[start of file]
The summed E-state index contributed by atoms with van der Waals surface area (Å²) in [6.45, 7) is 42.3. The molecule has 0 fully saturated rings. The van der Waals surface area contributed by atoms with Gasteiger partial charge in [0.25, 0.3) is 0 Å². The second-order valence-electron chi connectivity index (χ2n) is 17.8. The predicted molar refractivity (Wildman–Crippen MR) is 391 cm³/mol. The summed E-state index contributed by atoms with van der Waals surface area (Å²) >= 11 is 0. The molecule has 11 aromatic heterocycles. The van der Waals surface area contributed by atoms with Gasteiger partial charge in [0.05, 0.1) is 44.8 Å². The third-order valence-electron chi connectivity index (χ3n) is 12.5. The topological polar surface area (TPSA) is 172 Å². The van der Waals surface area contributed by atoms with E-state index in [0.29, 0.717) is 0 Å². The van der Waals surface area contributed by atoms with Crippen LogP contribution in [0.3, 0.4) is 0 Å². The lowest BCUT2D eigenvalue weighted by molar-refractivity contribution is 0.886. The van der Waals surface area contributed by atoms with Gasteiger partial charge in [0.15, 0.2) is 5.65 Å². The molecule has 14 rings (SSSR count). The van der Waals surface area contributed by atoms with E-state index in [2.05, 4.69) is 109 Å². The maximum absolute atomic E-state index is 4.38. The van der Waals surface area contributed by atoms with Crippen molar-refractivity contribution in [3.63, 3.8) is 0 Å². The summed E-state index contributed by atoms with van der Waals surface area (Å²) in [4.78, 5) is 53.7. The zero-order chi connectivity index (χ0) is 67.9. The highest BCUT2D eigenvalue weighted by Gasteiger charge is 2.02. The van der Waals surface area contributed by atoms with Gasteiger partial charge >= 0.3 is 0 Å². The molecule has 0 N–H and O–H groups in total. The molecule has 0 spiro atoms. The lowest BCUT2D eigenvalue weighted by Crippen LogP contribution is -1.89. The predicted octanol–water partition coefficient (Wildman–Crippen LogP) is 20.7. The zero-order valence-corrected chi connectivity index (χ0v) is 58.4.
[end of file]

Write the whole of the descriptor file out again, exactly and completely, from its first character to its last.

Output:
The summed E-state index contributed by atoms with van der Waals surface area (Å²) in [6.45, 7) is 42.3. The molecule has 0 fully saturated rings. The van der Waals surface area contributed by atoms with Gasteiger partial charge in [0.25, 0.3) is 0 Å². The second-order valence-electron chi connectivity index (χ2n) is 17.8. The predicted molar refractivity (Wildman–Crippen MR) is 391 cm³/mol. The summed E-state index contributed by atoms with van der Waals surface area (Å²) >= 11 is 0. The molecule has 11 aromatic heterocycles. The van der Waals surface area contributed by atoms with Gasteiger partial charge in [0.05, 0.1) is 44.8 Å². The third-order valence-electron chi connectivity index (χ3n) is 12.5. The topological polar surface area (TPSA) is 172 Å². The van der Waals surface area contributed by atoms with E-state index in [0.29, 0.717) is 0 Å². The van der Waals surface area contributed by atoms with Crippen LogP contribution in [0.3, 0.4) is 0 Å². The lowest BCUT2D eigenvalue weighted by molar-refractivity contribution is 0.886. The van der Waals surface area contributed by atoms with Gasteiger partial charge in [0.15, 0.2) is 5.65 Å². The molecule has 14 rings (SSSR count). The van der Waals surface area contributed by atoms with E-state index in [2.05, 4.69) is 109 Å². The maximum absolute atomic E-state index is 4.38. The van der Waals surface area contributed by atoms with Crippen molar-refractivity contribution in [3.63, 3.8) is 0 Å². The summed E-state index contributed by atoms with van der Waals surface area (Å²) in [4.78, 5) is 53.7. The zero-order chi connectivity index (χ0) is 67.9. The highest BCUT2D eigenvalue weighted by Gasteiger charge is 2.02. The van der Waals surface area contributed by atoms with Gasteiger partial charge >= 0.3 is 0 Å². The molecule has 0 N–H and O–H groups in total. The molecule has 0 spiro atoms. The lowest BCUT2D eigenvalue weighted by Crippen LogP contribution is -1.89. The predicted octanol–water partition coefficient (Wildman–Crippen LogP) is 20.7. The zero-order valence-corrected chi connectivity index (χ0v) is 58.4.